Canola escapees die in the wild

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Glyphosate-tolerant canola in the wild

Scientists in Western Australia have published results of a study into the escape of GM glyphosate-tolerant canola seeds into the wild and their potential to persist, as well as the management implications of this.

The study concluded that while glyphosate-tolerant canola can escape into bushland and roadsides, volunteer herbicide-tolerant plants can be managed by alternative weed-control practices, such as cultivation or treatment with an alternative herbicide.

In one area of bushland, the glyphosate-tolerant canola failed to establish beyond the first generation. In another area the seeds did establish but died out after three years.

The report, ‘Transgenic glyphosate-resistant canola (Brassica napus) can persist outside agricultural fields in Australia’, published in the journal Agriculture, Ecosystems and Environment, was authored by Professor Stephen Powles and Dr Roberto Busi from the Australian Herbicide Resistance Initiative at the University of Western Australia.

GM cotton in Narrabri

Australian cotton growers will be the first in the world to grow the latest generation of insect-resistant GM cotton following the launch in February of Bollgard 3 for the 2016-17 season.

This year marks the 20th anniversary of Australia’s first GM crop, an insect-resistant cotton that has been a technological success for Australia’s $2 billion cotton industry. It has led to a 95 per cent reduction in pesticide use and more than $800 million in extra farm income.

Impact of GM crop ban

A Purdue University study looking at the hypothetical scenario of banning GM crops in the US found it would result in higher food prices, a significant boost in greenhouse gas emissions due to land use change and major loss of forest and pasture land.

In particular, the modelling used by the researchers showed maize yield declines of 11.2 per cent on average, soybean yield losses of 5.2 per cent and cotton losses of 18.6 per cent.

To make up for the yield losses, about 102,000 hectares of US forest and pasture would have to be converted to cropland. Replacing forests with crops would further exacerbate the atmosphere chemistry imbalance caused by greenhouse gas emissions.

With lower crop yields, maize prices would increase by as much as 28 per cent and soybeans by as much as 22 per cent, according to the study.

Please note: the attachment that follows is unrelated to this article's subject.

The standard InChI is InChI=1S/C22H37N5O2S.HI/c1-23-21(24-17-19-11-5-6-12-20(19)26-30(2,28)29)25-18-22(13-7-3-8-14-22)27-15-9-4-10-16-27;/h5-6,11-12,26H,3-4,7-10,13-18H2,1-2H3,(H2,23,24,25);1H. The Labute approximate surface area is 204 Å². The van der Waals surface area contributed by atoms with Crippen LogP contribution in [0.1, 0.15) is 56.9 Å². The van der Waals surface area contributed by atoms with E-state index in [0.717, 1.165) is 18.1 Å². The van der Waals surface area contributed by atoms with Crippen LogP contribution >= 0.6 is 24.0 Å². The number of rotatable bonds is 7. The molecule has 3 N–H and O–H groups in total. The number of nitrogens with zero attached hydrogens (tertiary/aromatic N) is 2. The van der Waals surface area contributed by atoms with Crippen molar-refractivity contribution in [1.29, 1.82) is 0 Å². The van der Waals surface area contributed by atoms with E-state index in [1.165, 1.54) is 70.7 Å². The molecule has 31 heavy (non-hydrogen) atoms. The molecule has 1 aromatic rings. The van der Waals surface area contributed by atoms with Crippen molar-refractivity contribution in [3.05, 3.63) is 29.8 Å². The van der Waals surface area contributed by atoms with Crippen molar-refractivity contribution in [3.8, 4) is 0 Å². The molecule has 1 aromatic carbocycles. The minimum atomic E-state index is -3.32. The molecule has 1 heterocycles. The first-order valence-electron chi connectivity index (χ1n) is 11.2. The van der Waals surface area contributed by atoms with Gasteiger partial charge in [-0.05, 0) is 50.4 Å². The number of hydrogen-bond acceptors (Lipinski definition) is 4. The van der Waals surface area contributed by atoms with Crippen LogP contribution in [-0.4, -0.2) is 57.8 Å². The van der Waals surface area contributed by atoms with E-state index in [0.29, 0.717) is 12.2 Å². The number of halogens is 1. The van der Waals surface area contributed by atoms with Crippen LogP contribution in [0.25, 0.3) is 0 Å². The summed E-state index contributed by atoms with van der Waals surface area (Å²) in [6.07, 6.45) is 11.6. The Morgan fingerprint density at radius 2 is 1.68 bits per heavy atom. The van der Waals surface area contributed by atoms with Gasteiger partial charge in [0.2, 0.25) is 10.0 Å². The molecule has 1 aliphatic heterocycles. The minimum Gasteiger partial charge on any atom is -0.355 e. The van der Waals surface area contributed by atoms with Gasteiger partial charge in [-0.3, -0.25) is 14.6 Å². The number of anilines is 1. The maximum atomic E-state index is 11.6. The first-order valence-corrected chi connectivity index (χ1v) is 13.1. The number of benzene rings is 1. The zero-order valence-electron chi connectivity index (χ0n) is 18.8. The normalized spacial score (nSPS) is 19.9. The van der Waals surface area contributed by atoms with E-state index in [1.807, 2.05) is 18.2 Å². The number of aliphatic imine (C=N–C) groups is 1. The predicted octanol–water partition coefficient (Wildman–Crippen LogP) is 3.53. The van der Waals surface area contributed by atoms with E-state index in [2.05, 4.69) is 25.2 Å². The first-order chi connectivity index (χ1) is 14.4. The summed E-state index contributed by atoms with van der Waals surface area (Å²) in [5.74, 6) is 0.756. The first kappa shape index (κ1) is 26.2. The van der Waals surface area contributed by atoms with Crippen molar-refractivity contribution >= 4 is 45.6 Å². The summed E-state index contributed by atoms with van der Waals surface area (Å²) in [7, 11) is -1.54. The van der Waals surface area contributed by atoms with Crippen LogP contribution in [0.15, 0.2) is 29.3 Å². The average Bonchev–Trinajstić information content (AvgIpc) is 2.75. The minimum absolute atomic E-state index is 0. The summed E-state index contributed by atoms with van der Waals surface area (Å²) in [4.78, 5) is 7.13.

GM rice drought resilience

Researchers at the International Rice Research Institute (IRRI) in the Philippines are working to develop a new strain of hyper-efficient, drought­-resistant rice known as C4, which could play a vital role in ensuring food security as the climate steadily changes.

As part of the process, researchers are working to identify the genes in C4 plants (such as maize) that are responsible for creating the plants’ cell structure and activating the more efficient photosynthetic process, with the aim of determining how to transfer them into the rice genome.

If these scientists can replicate the C4 process in a rice plant, the result could be a supercharged rice with the ability to resist the effects of climate change.

“It’s like putting a turbocharger in a car,” says Professor W. Paul Quick, a principal scientist at IRRI. “These plants focus carbon dioxide so that instead of having 400 parts per million, you’ve got 1000 or 1500ppm.”

Scientists are hopeful of a breakthrough soon, and the Massachusetts Institute of Technology named the C4 project one of the 10 Breakthrough Technologies of 2015.

“Non-science movement”

Portrait of Robert Salk

PHOTO: Brad Collis

The biggest threat to agriculture being able to feed the growing global population is the anti-GM non-science movement, according to Robert Saik, a Canadian agronomist, founder of the Agri-Trend group of companies and promoter of agriculture and biotechnology.

Mr Saik was the keynote speaker at the GRDC’s recent Grains Research Update in Perth.

Mr Saik said it was time the anti-GM non-science movement was held accountable for its views and challenged with evidence-based fact. To this end, Mr Saik and his son are finalising a documentary called Know GMO – The Movie, which they hope to release later this year.

“The documentary is designed to bring information and attention to urbanised school children to counter anti-GMO hysteria and to let them know what’s really going on in agriculture,” he said.

“We are going to need all kinds of agricultural technology, including genetic engineering, if we are going to ensure global food security,” he said.

Marsh vs Baxter appeal

The High Court of Australia has rejected an application for special leave to appeal by organic growers Steve and Sue Marsh against a ruling of the Supreme Court of Western Australia Court of Appeal.

The WA Supreme Court and Court of Appeal had both ruled that the actions of neighbour Michael Baxter in growing a legal crop in a legal manner did not cause the direct economic loss claimed by the Marshes.

More information:

Agricultural Biotechnology Council of Australia


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